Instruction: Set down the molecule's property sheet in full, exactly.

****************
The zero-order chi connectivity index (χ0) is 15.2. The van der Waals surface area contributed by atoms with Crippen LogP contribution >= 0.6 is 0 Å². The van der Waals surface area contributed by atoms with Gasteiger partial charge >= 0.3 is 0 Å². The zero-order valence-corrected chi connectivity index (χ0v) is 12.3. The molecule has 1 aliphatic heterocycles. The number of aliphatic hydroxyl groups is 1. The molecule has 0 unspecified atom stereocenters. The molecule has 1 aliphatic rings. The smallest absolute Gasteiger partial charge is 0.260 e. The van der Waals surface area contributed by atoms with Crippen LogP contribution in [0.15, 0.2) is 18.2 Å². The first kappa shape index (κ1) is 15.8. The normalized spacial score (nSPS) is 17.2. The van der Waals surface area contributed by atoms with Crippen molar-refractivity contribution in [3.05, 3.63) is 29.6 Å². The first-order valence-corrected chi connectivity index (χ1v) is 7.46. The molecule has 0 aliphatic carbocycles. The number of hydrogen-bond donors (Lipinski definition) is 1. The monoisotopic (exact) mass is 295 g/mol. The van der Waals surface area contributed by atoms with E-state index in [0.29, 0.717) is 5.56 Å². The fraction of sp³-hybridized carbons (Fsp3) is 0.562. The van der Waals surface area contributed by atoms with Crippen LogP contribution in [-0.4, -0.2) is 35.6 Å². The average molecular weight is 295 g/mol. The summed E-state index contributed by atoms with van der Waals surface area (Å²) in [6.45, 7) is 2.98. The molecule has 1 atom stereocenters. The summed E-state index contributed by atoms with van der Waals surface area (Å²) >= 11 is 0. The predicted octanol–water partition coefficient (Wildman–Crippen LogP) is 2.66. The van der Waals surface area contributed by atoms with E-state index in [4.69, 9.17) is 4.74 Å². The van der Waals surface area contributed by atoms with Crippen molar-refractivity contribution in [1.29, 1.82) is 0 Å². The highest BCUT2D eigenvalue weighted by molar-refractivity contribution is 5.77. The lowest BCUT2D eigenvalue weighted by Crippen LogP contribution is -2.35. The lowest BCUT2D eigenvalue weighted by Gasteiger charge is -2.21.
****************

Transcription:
The zero-order chi connectivity index (χ0) is 15.2. The van der Waals surface area contributed by atoms with Crippen LogP contribution >= 0.6 is 0 Å². The van der Waals surface area contributed by atoms with Gasteiger partial charge >= 0.3 is 0 Å². The zero-order valence-corrected chi connectivity index (χ0v) is 12.3. The molecule has 1 aliphatic heterocycles. The number of aliphatic hydroxyl groups is 1. The molecule has 0 unspecified atom stereocenters. The molecule has 1 aliphatic rings. The smallest absolute Gasteiger partial charge is 0.260 e. The van der Waals surface area contributed by atoms with Crippen LogP contribution in [0.15, 0.2) is 18.2 Å². The first kappa shape index (κ1) is 15.8. The normalized spacial score (nSPS) is 17.2. The van der Waals surface area contributed by atoms with Crippen molar-refractivity contribution in [3.05, 3.63) is 29.6 Å². The first-order valence-corrected chi connectivity index (χ1v) is 7.46. The molecule has 0 aliphatic carbocycles. The number of hydrogen-bond donors (Lipinski definition) is 1. The monoisotopic (exact) mass is 295 g/mol. The van der Waals surface area contributed by atoms with E-state index in [0.29, 0.717) is 5.56 Å². The fraction of sp³-hybridized carbons (Fsp3) is 0.562. The van der Waals surface area contributed by atoms with Crippen LogP contribution in [-0.4, -0.2) is 35.6 Å². The average molecular weight is 295 g/mol. The summed E-state index contributed by atoms with van der Waals surface area (Å²) in [6.45, 7) is 2.98. The molecule has 1 atom stereocenters. The summed E-state index contributed by atoms with van der Waals surface area (Å²) >= 11 is 0. The predicted octanol–water partition coefficient (Wildman–Crippen LogP) is 2.66. The van der Waals surface area contributed by atoms with E-state index in [4.69, 9.17) is 4.74 Å². The van der Waals surface area contributed by atoms with Crippen molar-refractivity contribution in [1.29, 1.82) is 0 Å². The highest BCUT2D eigenvalue weighted by molar-refractivity contribution is 5.77. The lowest BCUT2D eigenvalue weighted by Crippen LogP contribution is -2.35. The lowest BCUT2D eigenvalue weighted by Gasteiger charge is -2.21.